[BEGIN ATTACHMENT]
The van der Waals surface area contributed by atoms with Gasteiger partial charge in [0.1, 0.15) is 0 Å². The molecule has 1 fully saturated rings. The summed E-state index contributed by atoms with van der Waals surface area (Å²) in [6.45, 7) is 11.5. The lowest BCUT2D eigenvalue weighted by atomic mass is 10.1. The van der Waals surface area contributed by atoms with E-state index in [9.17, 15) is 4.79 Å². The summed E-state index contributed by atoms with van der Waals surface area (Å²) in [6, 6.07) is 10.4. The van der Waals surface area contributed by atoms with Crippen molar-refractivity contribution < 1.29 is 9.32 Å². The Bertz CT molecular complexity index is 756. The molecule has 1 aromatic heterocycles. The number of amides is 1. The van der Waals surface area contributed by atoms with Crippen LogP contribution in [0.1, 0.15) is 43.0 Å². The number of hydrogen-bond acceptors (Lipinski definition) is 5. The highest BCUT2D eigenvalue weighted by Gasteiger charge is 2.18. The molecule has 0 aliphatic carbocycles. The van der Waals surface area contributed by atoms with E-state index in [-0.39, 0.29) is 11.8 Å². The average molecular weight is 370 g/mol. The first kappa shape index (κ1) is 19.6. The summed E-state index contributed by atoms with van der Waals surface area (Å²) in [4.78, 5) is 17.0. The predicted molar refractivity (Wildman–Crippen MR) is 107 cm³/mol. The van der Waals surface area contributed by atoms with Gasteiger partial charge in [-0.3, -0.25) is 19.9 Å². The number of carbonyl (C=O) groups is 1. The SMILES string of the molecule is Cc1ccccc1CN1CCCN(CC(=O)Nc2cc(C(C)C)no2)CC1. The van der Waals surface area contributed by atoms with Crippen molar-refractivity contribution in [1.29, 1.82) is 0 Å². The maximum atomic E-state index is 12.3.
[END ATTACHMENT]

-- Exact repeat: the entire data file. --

The van der Waals surface area contributed by atoms with Gasteiger partial charge in [0.1, 0.15) is 0 Å². The molecule has 1 fully saturated rings. The summed E-state index contributed by atoms with van der Waals surface area (Å²) in [6.45, 7) is 11.5. The lowest BCUT2D eigenvalue weighted by atomic mass is 10.1. The van der Waals surface area contributed by atoms with E-state index in [9.17, 15) is 4.79 Å². The summed E-state index contributed by atoms with van der Waals surface area (Å²) in [6, 6.07) is 10.4. The van der Waals surface area contributed by atoms with Crippen molar-refractivity contribution < 1.29 is 9.32 Å². The Bertz CT molecular complexity index is 756. The molecule has 1 aromatic heterocycles. The number of amides is 1. The van der Waals surface area contributed by atoms with Crippen LogP contribution in [0.1, 0.15) is 43.0 Å². The number of hydrogen-bond acceptors (Lipinski definition) is 5. The highest BCUT2D eigenvalue weighted by Gasteiger charge is 2.18. The molecule has 0 aliphatic carbocycles. The van der Waals surface area contributed by atoms with E-state index in [-0.39, 0.29) is 11.8 Å². The average molecular weight is 370 g/mol. The first kappa shape index (κ1) is 19.6. The summed E-state index contributed by atoms with van der Waals surface area (Å²) in [4.78, 5) is 17.0. The predicted molar refractivity (Wildman–Crippen MR) is 107 cm³/mol. The van der Waals surface area contributed by atoms with Gasteiger partial charge in [-0.3, -0.25) is 19.9 Å². The number of carbonyl (C=O) groups is 1. The SMILES string of the molecule is Cc1ccccc1CN1CCCN(CC(=O)Nc2cc(C(C)C)no2)CC1. The van der Waals surface area contributed by atoms with Crippen molar-refractivity contribution in [1.29, 1.82) is 0 Å². The maximum atomic E-state index is 12.3.